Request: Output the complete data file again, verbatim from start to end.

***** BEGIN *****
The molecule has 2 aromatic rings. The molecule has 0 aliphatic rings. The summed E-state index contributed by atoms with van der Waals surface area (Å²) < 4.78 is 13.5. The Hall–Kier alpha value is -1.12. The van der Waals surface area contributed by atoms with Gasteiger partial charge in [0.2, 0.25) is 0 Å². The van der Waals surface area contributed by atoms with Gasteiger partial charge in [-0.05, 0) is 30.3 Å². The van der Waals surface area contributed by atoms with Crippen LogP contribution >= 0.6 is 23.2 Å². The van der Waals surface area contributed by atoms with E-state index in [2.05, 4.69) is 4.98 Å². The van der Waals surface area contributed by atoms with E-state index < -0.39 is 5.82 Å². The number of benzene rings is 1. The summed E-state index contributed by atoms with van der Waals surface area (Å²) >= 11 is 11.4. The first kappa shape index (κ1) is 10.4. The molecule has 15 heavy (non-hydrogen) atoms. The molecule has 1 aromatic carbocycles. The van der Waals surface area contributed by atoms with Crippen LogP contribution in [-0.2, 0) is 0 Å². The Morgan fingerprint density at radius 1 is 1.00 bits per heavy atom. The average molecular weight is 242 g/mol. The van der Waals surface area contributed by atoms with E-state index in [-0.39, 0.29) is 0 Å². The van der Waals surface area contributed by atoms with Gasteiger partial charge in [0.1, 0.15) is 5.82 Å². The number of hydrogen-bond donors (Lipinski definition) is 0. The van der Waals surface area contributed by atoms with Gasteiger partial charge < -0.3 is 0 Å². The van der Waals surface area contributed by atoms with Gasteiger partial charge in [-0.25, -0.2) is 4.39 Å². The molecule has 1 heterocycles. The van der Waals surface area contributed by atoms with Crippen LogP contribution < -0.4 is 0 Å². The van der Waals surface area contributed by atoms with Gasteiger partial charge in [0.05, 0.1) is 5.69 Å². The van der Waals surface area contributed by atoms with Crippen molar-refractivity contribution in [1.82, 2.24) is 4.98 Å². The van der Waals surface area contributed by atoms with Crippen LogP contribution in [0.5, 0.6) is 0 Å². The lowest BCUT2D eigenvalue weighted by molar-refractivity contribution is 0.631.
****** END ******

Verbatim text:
The molecule has 2 aromatic rings. The molecule has 0 aliphatic rings. The summed E-state index contributed by atoms with van der Waals surface area (Å²) < 4.78 is 13.5. The Hall–Kier alpha value is -1.12. The van der Waals surface area contributed by atoms with Gasteiger partial charge in [0.2, 0.25) is 0 Å². The van der Waals surface area contributed by atoms with Gasteiger partial charge in [-0.05, 0) is 30.3 Å². The van der Waals surface area contributed by atoms with Crippen LogP contribution >= 0.6 is 23.2 Å². The van der Waals surface area contributed by atoms with E-state index in [2.05, 4.69) is 4.98 Å². The van der Waals surface area contributed by atoms with E-state index < -0.39 is 5.82 Å². The number of benzene rings is 1. The summed E-state index contributed by atoms with van der Waals surface area (Å²) >= 11 is 11.4. The first kappa shape index (κ1) is 10.4. The molecule has 15 heavy (non-hydrogen) atoms. The molecule has 1 aromatic carbocycles. The van der Waals surface area contributed by atoms with Crippen LogP contribution in [-0.2, 0) is 0 Å². The Morgan fingerprint density at radius 1 is 1.00 bits per heavy atom. The average molecular weight is 242 g/mol. The van der Waals surface area contributed by atoms with E-state index in [-0.39, 0.29) is 0 Å². The van der Waals surface area contributed by atoms with Gasteiger partial charge in [0.1, 0.15) is 5.82 Å². The number of hydrogen-bond donors (Lipinski definition) is 0. The van der Waals surface area contributed by atoms with Gasteiger partial charge < -0.3 is 0 Å². The van der Waals surface area contributed by atoms with Gasteiger partial charge in [-0.25, -0.2) is 4.39 Å². The molecule has 1 heterocycles. The van der Waals surface area contributed by atoms with Crippen LogP contribution < -0.4 is 0 Å². The van der Waals surface area contributed by atoms with Gasteiger partial charge in [0.05, 0.1) is 5.69 Å². The van der Waals surface area contributed by atoms with Crippen molar-refractivity contribution in [1.82, 2.24) is 4.98 Å². The van der Waals surface area contributed by atoms with Crippen LogP contribution in [0.5, 0.6) is 0 Å². The lowest BCUT2D eigenvalue weighted by molar-refractivity contribution is 0.631.